For years, the U.S. trained soldiers from Burkina Faso, which is facing waves of attacks from Islamic State fighters and a coalition of al Qaeda affiliates called Jama’at Nusrat al-Islam wal Muslimin, or JNIM.
In 2019, Burkina Faso hosted 2,000 commandos from 32 African and Western countries for U.S.-led special-operations exercises, aimed at beefing up security in the Sahel, the semiarid strip just south of the Sahara.
In 2020, Lt. Col. Paul-Henri Damiba was among the Burkina Faso army contingent when the American-led exercises moved to Mauritania. Col. Damiba had previously attended a U.S.-sponsored military intelligence course in Senegal and a State Department peacekeeping-training program.
Early this year, the U.S. military was sufficiently concerned about the spread of militant violence in Burkina Faso to dispatch a Special Forces team to Ouagadougou, the capital city, to advise local commandos.
The Green Berets had just arrived when Burkina Faso soldiers, unhappy with the civilian government’s conduct of the war, surrounded the presidential palace, arrested President Roch Marc Christian Kaboré, and announced that a military junta, the Patriotic Movement for Safeguarding and Restoration, would take power.
Eight days after the first burst of gunfire in front of the presidential palace, the junta named Col. Damiba president.
Instead of training local forces, the Green Berets reinforced security at the U.S. Embassy in Ouagadougou, in case the coup unleashed anti-American unrest. The U.S. also suspended work on plans to send one of Col. Sullivan’s advisory teams to the country.
Ghana, Ivory Coast, Benin and Togo dropped Burkina Faso from a joint task force being formed to prevent militants in the Sahel from pushing south toward the Gulf of Guinea—a prospect that alarms the Pentagon.
“Burkina was taken out because of the coup,” said Maj. Gen. Thomas Oppong-Peprah, Ghana’s army chief of staff.
American officers say their work with African counterparts routinely includes discussion of the importance of civilian control of the military and adherence to the rule of law.
“So these coups are completely opposite to everything that we’re teaching,” Adm. Sands, the special-operations commander, said in a call with reporters.
Still, Michael Shurkin, a former Central Intelligence Agency analyst, questioned whether American lectures can successfully counter the political pressures Africa armies can face amid fierce insurgencies, ethnic divisions and corrupt civilian governments.
“Why is a year at Fort Leavenworth going to change how you behave politically in your own country?” asked Mr. Shurkin, now with 14 North Strategies, an Africa-focused consulting firm. “It just doesn’t make sense to me.”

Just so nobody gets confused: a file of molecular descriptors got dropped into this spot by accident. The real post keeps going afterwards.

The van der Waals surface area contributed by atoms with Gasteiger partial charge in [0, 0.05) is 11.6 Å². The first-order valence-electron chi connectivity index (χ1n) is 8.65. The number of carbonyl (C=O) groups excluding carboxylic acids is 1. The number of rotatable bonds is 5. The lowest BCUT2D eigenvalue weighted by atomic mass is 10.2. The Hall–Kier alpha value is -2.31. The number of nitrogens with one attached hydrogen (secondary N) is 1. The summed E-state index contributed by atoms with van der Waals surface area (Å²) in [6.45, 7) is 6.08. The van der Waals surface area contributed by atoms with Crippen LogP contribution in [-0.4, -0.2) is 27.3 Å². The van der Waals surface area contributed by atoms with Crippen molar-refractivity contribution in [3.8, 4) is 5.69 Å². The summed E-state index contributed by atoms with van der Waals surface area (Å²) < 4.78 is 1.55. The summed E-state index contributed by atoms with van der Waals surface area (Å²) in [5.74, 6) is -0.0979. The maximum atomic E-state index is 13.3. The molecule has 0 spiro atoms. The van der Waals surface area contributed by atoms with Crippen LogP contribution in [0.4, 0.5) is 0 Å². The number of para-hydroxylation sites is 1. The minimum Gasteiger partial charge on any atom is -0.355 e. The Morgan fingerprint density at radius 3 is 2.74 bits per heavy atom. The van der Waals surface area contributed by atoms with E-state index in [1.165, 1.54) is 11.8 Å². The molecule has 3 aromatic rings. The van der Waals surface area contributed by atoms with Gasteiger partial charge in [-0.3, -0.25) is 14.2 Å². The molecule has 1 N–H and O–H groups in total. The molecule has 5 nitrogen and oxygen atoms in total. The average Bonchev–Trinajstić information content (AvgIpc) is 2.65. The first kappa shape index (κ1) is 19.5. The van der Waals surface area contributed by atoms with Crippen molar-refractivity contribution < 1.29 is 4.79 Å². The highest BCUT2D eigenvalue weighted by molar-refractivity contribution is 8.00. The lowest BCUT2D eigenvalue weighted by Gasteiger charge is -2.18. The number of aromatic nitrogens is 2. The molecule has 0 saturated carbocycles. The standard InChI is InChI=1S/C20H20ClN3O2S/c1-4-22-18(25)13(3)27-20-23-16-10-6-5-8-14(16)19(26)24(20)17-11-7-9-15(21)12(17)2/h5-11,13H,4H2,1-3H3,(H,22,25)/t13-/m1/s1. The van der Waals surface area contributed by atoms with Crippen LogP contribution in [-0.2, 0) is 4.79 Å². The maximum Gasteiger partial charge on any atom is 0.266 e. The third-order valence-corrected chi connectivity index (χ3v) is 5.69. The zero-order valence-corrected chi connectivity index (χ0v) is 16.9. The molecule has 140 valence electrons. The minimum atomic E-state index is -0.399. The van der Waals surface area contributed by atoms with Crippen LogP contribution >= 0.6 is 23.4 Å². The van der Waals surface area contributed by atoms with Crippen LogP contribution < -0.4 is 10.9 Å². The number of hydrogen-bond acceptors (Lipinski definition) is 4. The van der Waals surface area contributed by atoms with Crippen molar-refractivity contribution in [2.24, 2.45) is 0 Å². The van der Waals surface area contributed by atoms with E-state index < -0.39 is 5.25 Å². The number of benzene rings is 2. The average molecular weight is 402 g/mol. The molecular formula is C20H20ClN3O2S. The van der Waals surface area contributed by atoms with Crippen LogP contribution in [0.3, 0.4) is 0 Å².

American Green Berets were in the midst of training Guinean special forces last year when the local soldiers broke away to oust the country’s civilian president. The coup leader, special forces Col. Mamady Doumbouya, had headed Guinea’s delegation to the 2019 American-led commando exercises in Burkina Faso.
When they realized they were at the center of an insurrection, the U.S. commandos took shelter at the U.S. Embassy in Conakry, Guinea’s capital. “At this time, the U.S. Africa Command has suspended all training with the Guinea military,” said a U.S. Africa Command spokeswoman.
Sudan, which had forsaken past ties with terror groups, begun a democratic opening and embarked on a sweeping rapprochement with the U.S., was invited to the U.S.-African army summit in 2020. But a military junta retook power last year and launched a bloody crackdown on protesters, losing its invitation to the Fort Benning event.
U.S. officers say they have no choice but to work with other militaries in global security missions; the U.S. practice is to fight its wars alongside allies. “Our intent is to continue to extend a hand to African nations to help them and really help them address some of the underlying causes of these coups,” said Adm. Sands.
Over the past 20 years, Fort Benning, which specializes in infantry, airborne and Ranger training, has hosted 1,650 soldiers from 37 African countries.
“The military should always collaborate,” said Maj. Gen. Chikunkha Harrison Soko, Malawi’s U.S.–trained land-force commander.
Insecurity in one part of the world quickly leaks into others, he said, through refugee flows and the spread of extremist ideologies. “What affects Europe, affects Africa,” Gen. Soko said. “What affects Africa, affects the whole of Europe.”